Phase Change Materials

Phase Change Materials

Phase change materials (PCM) have gained a lot of attention in recent years for thermal management of systems as well as energy storage. In phase change, heat is transferred through absorption and rejection of heat by the phase changing medium. Phase change may take place from solid to liquid or from liquid to gas. Over the years, both types of phase changes have found applications in electronic cooling and other applications.

In this article, we will discuss the theory behind phase change, the types of applications currently using phase change, and the phase change materials available in the market today.

Basics of Phase Change Materials

When materials change phase from solid to liquid or from liquid to gas, they absorb heat. Likewise, when PCMs change phase from gas to liquid or from liquid to solid, they release heat to the surroundings. The heat absorbed or released per unit mass of the material is called Latent Heat. Different materials have different values of latent heat. Some materials have high latent heat, some low. The latent heat has the same value during either way of the phase change direction.

The basic equation governing phase change is:

Phase Change Materials
Fig. 1: PCM Melting

VρL = Pt


V = Volume of PCM

ρ = Density of PCM

L = Latent heat of fusion of PCM (per Mass)

P = Power absorbed, W

t = Time of power absorption, seconds

The above equation basically states that the heat storage capability of a phase change material is proportional to the mass of the material and the latent heat of the material. In other words, to store a large amount of heat, there are two ways of doing it. We must have either a large mass of PCM and/or a large latent heat. Because space is always an issue in most thermal applications, high latent heat is, therefore, a very desirable property of a PCM material.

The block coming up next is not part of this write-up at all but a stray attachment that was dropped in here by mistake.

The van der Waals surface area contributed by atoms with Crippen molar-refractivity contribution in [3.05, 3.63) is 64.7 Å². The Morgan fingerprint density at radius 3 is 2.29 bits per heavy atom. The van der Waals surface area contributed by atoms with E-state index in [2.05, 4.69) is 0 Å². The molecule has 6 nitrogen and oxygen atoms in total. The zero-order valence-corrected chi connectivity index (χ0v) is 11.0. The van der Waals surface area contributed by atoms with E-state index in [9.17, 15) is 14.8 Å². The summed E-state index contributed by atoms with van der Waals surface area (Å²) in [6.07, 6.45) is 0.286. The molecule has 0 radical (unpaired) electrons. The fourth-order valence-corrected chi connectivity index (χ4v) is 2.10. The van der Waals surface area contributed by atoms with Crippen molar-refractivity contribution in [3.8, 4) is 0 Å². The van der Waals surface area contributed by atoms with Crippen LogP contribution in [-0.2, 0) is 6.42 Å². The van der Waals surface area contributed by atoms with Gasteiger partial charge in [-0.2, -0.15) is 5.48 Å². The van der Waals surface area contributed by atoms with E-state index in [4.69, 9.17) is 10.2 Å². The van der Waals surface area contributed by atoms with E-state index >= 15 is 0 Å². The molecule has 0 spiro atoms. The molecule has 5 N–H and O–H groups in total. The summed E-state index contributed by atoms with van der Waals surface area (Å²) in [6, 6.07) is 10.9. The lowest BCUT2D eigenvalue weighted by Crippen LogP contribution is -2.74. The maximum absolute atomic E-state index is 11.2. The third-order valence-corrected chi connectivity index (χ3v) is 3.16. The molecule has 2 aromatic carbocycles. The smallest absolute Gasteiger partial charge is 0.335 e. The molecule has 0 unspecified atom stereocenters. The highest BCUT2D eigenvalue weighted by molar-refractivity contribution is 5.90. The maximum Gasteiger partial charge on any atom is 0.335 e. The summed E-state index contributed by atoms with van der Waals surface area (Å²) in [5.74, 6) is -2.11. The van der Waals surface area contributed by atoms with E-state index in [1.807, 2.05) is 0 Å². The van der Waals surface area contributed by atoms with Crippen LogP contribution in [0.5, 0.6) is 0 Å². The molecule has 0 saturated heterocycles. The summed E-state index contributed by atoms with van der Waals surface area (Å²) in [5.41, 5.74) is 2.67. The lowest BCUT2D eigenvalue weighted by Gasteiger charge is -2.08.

In addition to the latent heat, other desirable properties of PCM, according to our thermal management consultants, are the right melting temperature, high thermal conductivity, and chemical stability.

The melting temperature is important because it has to be relevant to the device we are trying to temperature-control. For example, an IC chip that needs to be maintained at 90C cannot use a PCM material that melts at 150C. The PCM material must change phase around 90C.

High Thermal conductivity is another desirable property of a PCM material. The reason is that the PCM must be thermally conducting enough so that the heat propagates through the PCM itself to melt it fully and quickly. Otherwise, the PCM will not melt fully near a given temperature – due to the large temperature gradient present inside the PCM. Some of the most common PCMs, such as paraffin wax, have low thermal conductivities (~0.2 W/mK). This is pretty low for many applications. Various strategies are, therefore, needed to enhance their thermal conductivities, including microencapsulation and macroencapsulation with more conducting materials, using more conducting structures (such as grids) inside PCM bodies, etc. In microencapsulation, the PCM is contained inside small spheres or capsules, which then can be embedded inside bulk materials, such as gypsum for construction use.

The PCM must also be non-corrosive so it does not affect the enclosure material containing the PCM or damage electronic parts in case of any leakage. Salt hydrates are less popular for this reason due to concerns with long-term reliability. PCM should also not be toxic to the user when exposed. Highly corrosive and/or toxic PCMs are, therefore, undesirable in most cases because of these issues. However, modern encapsulation technics are reducing these concerns as we speak, increasing their adoption in many industries.

Another very important factor with PCMs is the ability to melt congruently. To use the same PCM over a great many cycles lasting years, the PCM must melt congruently. Incongruent melting occurs when a solid substance does not melt uniformly but transforms itself into a different composition or form. This means the PCM cannot be used in the same form in subsequent cycles of melting and freezing. Such PCMs are undesirable in commercial applications.

Supercooling is another issue in phase change materials. In supercooling, the PCM in its liquid state can be cooled below its freezing point while remaining a liquid. For example, some salt hydrates can be cooled to 50 °C (122 °F) below their freezing point without crystallizing. For most applications, supercooling must be kept to a minimum by the addition of suitable nucleating agents to the PCM.

Finally, the cost of the PCM is a factor in most applications. In general, the PCM must be relatively inexpensive and widely available. For large systems, in particular, where huge volumes of PCM are used, such as in buildings, the cost of the PCM must be comparable to other materials they are likely to replace.

In many cases, weight is also a factor. In general, heavier PCMs are less desirable than lighter ones.

For more on PCM selection factors or help selecting phase change materials, please contact our thermal design consultants.

Available Phase Change Materials